On the way back from the swamp yesterday, my wife turned on an episode of 10 Minute Writer's Workshop, this one with Caitlin Moran, author of How to Be a Woman and other books, a script writer for a television show she created with her sister, and a newspaper columnist, among other things. They asked her what she does when she comes up against a wall and she said honestly I never do. Every time I sit down it comes easily, I just sit and start and it flows, because it has to, because this is my schedule I've created, this is what I have to do with the life I've built. I'd love to give you a story of anguish and overcoming but I just can't. I don't have one. It's always easy.
I actually flipped off the radio, Suki-style. (Suki is my friend who is known for her fabulous laugh, kindness to animals, and for flipping off inanimate objects that give her the slightest displeasure.) This is like if a marathon were held on a circular track, the start line is the finish line, and there you are about to set off, trying to psych yourself up, when you look behind you and there's Caitlin about to cross the finish, being interviewed, smiling, not sweating, not even remotely out of breath while the interviewer herself is already gasping having kept pace for like a hundred yards, saying Oh it's so easy to run a marathon, just one foot in front of the other, I mean obviously, how else do you expect it's done, no no I'm not competing I do this everyday just for kicks, just because I'm so fucking good at it.
This morning I found an article on Facebook called "Men Recommend David Foster Wallace to Me" which I read because I like DFW quite a bit but more because a former fiction workshop classmate of mine has an absolute disdain not only for the man's writing but for the man himself, but although I think I understand her reasons as she lists them, I've never understood where it's all coming from, like what could be worth the effort required for such a bitter resentment, and I wondered if maybe this is it. Maybe it's because people are always, unfortunately for them, suggesting she should read him.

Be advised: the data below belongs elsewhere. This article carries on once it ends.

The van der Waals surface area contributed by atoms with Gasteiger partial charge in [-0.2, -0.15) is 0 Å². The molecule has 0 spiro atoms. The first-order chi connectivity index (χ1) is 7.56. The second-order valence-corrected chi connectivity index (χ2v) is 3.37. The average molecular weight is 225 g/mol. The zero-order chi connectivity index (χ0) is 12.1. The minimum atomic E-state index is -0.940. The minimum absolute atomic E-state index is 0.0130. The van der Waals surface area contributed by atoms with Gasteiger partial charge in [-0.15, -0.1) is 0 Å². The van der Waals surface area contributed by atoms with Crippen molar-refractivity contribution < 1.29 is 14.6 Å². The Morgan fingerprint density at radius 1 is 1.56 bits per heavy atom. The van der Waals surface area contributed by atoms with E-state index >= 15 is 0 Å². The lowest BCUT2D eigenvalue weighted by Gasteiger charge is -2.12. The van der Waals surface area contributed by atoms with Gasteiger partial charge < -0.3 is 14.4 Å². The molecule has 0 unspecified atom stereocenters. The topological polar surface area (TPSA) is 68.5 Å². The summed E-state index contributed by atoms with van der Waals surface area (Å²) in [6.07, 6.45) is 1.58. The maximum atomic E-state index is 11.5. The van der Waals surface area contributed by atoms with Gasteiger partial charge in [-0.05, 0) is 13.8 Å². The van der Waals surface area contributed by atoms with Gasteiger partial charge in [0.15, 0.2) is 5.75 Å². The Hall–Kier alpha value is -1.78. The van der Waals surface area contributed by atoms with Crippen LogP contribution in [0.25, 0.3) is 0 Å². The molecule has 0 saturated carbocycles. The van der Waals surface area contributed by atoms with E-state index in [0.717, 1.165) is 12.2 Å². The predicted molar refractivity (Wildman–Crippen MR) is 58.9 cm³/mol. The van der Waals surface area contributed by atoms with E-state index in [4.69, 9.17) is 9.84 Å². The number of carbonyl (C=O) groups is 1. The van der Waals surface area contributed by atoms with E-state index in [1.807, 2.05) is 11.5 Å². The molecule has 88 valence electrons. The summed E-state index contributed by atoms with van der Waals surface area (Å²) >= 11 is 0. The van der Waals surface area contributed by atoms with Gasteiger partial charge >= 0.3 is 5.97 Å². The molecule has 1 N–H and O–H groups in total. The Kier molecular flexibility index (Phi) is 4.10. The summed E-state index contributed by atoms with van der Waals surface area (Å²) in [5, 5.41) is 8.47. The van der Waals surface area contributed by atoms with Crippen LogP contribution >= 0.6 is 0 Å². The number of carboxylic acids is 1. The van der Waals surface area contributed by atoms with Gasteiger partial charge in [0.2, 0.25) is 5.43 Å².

In any case, that's what baited my click. The author of the article was taking part in a regular series on Electric Literature which asks authors to read a book by someone whom for whatever reason they've never read before. Deirdre Coyle, her name is. She starts it off by referring to a man who recommended DFW to her, who also forced cocaine inside her during sex, an action which makes me wish hell were real and full of ironic punishments as it is so often depicted. The first half of the article, which I gather is supposed to be the author reflecting on reasons why they have never picked up a book by this person before, followed by a second half with the author's impressions on their first time experience, was filled with examples of the type of men who recommended DFW to her, which informed her conclusions on what DFW books were like. None of these characterizations were flattering.
So here's me, a male and a DFW fan, someone who has recommended DFW to people before, although I wouldn't call myself a rabid proselytizer, but yes I've recommended him to women. Not like because they were women, but because they were readers. Still, though. Deirdre's experience of DFW fans seems an exclusive group of what she calls literary bros, or I guess she quotes New York magazine which calls them lit-bros, people whose enthusiasm for the man is evidently rooted in the perception of being a DFW fan. In other words, chronic hipsters. Men of the liberal arts generation who don't know what masculinity is anymore and latch onto, not exactly DFW himself, but the identity of a DFW reader.
Now, nobody knows what masculinity is anymore. Some people opt to be WWE fans and enjoy basking in the ridiculousness of what masculinity once was, watching it puff itself up like a threatened toad and laughing at the futility, the game of it. Then, I guess, they go home and, what. Feel comfortable just waiting around for something new to fill the steroidal void? Who knows, but the implication of "Men Recommend" is that the liberal generation sees something void-filling in the work of DFW.